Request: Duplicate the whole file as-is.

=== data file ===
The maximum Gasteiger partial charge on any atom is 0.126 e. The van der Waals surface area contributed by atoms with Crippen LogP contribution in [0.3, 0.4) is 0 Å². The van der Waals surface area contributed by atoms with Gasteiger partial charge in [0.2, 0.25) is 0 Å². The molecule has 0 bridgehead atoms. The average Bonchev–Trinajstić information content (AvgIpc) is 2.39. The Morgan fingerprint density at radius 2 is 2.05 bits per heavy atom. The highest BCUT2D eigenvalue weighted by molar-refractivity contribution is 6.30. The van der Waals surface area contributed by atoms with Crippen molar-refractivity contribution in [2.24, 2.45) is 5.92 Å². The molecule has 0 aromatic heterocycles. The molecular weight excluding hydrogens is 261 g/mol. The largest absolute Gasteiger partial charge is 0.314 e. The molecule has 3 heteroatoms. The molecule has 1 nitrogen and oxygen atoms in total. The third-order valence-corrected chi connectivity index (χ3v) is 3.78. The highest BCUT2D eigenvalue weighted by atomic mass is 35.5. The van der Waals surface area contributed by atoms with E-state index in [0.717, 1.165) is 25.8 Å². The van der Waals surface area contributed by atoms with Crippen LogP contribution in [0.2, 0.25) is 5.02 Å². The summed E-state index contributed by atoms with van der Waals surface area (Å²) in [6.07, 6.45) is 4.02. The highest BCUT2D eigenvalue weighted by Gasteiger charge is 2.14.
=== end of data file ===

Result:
The maximum Gasteiger partial charge on any atom is 0.126 e. The van der Waals surface area contributed by atoms with Crippen LogP contribution in [0.3, 0.4) is 0 Å². The van der Waals surface area contributed by atoms with Gasteiger partial charge in [0.2, 0.25) is 0 Å². The molecule has 0 bridgehead atoms. The average Bonchev–Trinajstić information content (AvgIpc) is 2.39. The Morgan fingerprint density at radius 2 is 2.05 bits per heavy atom. The highest BCUT2D eigenvalue weighted by molar-refractivity contribution is 6.30. The van der Waals surface area contributed by atoms with Crippen molar-refractivity contribution in [2.24, 2.45) is 5.92 Å². The molecule has 0 aromatic heterocycles. The molecular weight excluding hydrogens is 261 g/mol. The largest absolute Gasteiger partial charge is 0.314 e. The molecule has 3 heteroatoms. The molecule has 1 nitrogen and oxygen atoms in total. The third-order valence-corrected chi connectivity index (χ3v) is 3.78. The highest BCUT2D eigenvalue weighted by atomic mass is 35.5. The van der Waals surface area contributed by atoms with E-state index in [0.717, 1.165) is 25.8 Å². The van der Waals surface area contributed by atoms with Crippen LogP contribution in [0.2, 0.25) is 5.02 Å². The summed E-state index contributed by atoms with van der Waals surface area (Å²) in [6.07, 6.45) is 4.02. The highest BCUT2D eigenvalue weighted by Gasteiger charge is 2.14.